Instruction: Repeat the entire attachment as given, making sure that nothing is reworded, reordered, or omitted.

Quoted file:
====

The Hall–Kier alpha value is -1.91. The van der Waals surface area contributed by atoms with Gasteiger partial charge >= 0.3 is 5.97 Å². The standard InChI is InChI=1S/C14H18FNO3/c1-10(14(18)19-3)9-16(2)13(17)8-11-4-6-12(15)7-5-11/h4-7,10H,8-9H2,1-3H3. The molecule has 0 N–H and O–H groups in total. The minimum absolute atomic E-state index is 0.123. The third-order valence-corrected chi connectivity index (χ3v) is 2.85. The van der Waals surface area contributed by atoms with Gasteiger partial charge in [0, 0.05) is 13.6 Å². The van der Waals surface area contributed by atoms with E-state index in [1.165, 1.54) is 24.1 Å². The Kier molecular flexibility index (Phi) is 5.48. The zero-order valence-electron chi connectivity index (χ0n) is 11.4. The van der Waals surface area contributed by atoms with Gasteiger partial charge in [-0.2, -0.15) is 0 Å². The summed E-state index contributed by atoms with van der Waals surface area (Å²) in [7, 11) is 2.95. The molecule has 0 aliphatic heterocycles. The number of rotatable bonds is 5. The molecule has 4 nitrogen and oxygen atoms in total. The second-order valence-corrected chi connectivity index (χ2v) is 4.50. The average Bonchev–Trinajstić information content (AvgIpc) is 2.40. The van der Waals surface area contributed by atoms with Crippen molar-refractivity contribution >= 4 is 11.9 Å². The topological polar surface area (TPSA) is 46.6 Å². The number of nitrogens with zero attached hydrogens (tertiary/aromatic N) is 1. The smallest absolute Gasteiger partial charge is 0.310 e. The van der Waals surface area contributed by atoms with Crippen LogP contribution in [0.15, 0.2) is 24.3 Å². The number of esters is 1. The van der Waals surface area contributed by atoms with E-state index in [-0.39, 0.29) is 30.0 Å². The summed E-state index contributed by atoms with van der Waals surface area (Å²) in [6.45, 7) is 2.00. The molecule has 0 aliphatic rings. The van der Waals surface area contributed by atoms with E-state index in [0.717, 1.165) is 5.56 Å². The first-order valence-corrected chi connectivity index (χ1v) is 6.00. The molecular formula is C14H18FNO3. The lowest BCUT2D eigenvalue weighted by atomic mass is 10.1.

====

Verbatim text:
The Hall–Kier alpha value is -1.91. The van der Waals surface area contributed by atoms with Gasteiger partial charge >= 0.3 is 5.97 Å². The standard InChI is InChI=1S/C14H18FNO3/c1-10(14(18)19-3)9-16(2)13(17)8-11-4-6-12(15)7-5-11/h4-7,10H,8-9H2,1-3H3. The molecule has 0 N–H and O–H groups in total. The minimum absolute atomic E-state index is 0.123. The third-order valence-corrected chi connectivity index (χ3v) is 2.85. The van der Waals surface area contributed by atoms with Gasteiger partial charge in [0, 0.05) is 13.6 Å². The van der Waals surface area contributed by atoms with E-state index in [1.165, 1.54) is 24.1 Å². The Kier molecular flexibility index (Phi) is 5.48. The zero-order valence-electron chi connectivity index (χ0n) is 11.4. The van der Waals surface area contributed by atoms with Gasteiger partial charge in [-0.2, -0.15) is 0 Å². The summed E-state index contributed by atoms with van der Waals surface area (Å²) in [7, 11) is 2.95. The molecule has 0 aliphatic heterocycles. The number of rotatable bonds is 5. The molecule has 4 nitrogen and oxygen atoms in total. The second-order valence-corrected chi connectivity index (χ2v) is 4.50. The average Bonchev–Trinajstić information content (AvgIpc) is 2.40. The van der Waals surface area contributed by atoms with Crippen molar-refractivity contribution >= 4 is 11.9 Å². The topological polar surface area (TPSA) is 46.6 Å². The number of nitrogens with zero attached hydrogens (tertiary/aromatic N) is 1. The smallest absolute Gasteiger partial charge is 0.310 e. The van der Waals surface area contributed by atoms with Crippen LogP contribution in [0.15, 0.2) is 24.3 Å². The number of esters is 1. The van der Waals surface area contributed by atoms with E-state index in [-0.39, 0.29) is 30.0 Å². The summed E-state index contributed by atoms with van der Waals surface area (Å²) in [6.45, 7) is 2.00. The molecule has 0 aliphatic rings. The van der Waals surface area contributed by atoms with E-state index in [0.717, 1.165) is 5.56 Å². The first-order valence-corrected chi connectivity index (χ1v) is 6.00. The molecular formula is C14H18FNO3. The lowest BCUT2D eigenvalue weighted by atomic mass is 10.1.